Advertisement
If you have a new account but are having problems posting or verifying your account, please email us on hello@boards.ie for help. Thanks :)
Hello all! Please ensure that you are posting a new thread or question in the appropriate forum. The Feedback forum is overwhelmed with questions that are having to be moved elsewhere. If you need help to verify your account contact hello@boards.ie

Could the German Democratic Republic have survived as an independent state?

Options
  • 10-11-2019 9:35am
    #1
    Registered Users Posts: 240 ✭✭


    The announcement to open the Berlin Wall was an accident. The plan was just for visas and greater freedom of movement to the Federal Republic. If this had happened was there any prospect that the DDR/GDR could have survived as an independent state longer term does anyone think?. There was some who wanted a Confederation rather than reunification, at least initially.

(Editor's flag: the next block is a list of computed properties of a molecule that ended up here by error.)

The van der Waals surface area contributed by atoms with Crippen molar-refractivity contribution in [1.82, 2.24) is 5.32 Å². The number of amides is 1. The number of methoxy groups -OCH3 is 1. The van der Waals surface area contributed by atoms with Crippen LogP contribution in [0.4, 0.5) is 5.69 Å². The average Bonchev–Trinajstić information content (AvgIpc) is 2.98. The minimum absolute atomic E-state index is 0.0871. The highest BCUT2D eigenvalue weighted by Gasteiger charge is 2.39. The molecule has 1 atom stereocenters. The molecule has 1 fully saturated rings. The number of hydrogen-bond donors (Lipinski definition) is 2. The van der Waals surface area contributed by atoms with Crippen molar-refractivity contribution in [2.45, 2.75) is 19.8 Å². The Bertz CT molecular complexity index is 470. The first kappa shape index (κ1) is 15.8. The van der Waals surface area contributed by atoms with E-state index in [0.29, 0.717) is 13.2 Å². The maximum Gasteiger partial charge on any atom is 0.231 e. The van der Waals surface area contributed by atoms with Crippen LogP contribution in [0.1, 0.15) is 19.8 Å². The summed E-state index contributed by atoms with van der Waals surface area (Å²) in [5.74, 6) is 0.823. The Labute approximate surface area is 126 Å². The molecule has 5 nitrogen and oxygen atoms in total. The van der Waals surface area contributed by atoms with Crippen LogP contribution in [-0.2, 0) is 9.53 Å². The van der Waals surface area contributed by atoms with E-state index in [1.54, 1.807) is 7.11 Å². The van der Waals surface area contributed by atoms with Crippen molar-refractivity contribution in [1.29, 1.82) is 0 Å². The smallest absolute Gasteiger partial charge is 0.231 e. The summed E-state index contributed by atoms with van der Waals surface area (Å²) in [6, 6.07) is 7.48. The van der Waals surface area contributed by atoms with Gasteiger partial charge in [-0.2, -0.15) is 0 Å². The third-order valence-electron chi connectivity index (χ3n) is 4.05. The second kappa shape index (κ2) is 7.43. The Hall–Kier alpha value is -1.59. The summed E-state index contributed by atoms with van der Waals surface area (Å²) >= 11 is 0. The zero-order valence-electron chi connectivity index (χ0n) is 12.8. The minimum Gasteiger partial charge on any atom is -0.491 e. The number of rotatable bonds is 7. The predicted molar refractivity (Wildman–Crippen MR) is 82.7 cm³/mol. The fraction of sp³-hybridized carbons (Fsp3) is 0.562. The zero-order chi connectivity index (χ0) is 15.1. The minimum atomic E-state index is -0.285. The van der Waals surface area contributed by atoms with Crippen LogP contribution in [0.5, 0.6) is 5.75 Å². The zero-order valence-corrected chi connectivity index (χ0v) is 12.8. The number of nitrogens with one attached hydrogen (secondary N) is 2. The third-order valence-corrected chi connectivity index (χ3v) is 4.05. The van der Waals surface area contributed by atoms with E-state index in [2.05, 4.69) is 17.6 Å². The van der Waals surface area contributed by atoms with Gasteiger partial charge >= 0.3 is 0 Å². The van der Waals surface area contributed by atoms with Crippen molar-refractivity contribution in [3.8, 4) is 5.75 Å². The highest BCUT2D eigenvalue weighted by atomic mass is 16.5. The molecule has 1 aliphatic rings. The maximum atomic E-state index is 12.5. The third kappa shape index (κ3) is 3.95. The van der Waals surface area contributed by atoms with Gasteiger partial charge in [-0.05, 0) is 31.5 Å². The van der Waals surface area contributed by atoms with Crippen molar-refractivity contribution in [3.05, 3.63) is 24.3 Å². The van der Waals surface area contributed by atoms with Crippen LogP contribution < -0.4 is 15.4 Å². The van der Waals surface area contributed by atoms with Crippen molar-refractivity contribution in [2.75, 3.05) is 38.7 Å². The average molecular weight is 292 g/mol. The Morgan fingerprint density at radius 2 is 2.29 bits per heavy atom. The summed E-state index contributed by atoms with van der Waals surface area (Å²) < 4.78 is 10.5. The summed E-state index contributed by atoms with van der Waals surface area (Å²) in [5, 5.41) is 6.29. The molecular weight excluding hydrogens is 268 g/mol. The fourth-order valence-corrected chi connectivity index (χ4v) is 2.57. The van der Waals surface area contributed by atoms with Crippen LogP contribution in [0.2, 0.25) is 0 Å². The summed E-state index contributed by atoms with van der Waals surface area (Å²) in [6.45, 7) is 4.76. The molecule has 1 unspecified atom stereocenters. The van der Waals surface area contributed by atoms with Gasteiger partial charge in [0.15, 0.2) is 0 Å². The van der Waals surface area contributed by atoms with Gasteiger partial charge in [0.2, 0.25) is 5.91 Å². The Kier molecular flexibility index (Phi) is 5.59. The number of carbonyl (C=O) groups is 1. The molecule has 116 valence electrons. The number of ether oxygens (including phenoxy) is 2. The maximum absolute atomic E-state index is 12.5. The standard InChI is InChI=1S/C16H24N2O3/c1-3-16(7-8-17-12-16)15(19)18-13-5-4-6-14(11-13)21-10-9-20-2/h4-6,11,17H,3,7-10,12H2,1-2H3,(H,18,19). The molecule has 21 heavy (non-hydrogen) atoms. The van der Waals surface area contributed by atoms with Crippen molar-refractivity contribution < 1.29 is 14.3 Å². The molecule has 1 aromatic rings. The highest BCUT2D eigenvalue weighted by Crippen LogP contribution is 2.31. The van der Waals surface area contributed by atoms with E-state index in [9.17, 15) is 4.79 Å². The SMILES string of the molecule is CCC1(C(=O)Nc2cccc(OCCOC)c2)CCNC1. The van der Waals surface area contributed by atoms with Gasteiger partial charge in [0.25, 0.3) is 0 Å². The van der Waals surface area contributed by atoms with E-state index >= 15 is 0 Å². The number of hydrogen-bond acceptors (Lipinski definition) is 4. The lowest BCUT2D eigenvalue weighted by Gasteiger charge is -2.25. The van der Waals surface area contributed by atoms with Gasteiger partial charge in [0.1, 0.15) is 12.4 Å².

There was some good aspects of DDR life such as guaranteed employment, housing free childcare and free extra curricular educational activities.

    I suppose that with the Soviet Union failing a communist state in Central Europe probably couldn't have continued medium term. A capitalist east would have been comparatively impoverished in comparison to its Western neighbour and no doubt the brain drain would have been severe.

    So I think probably not.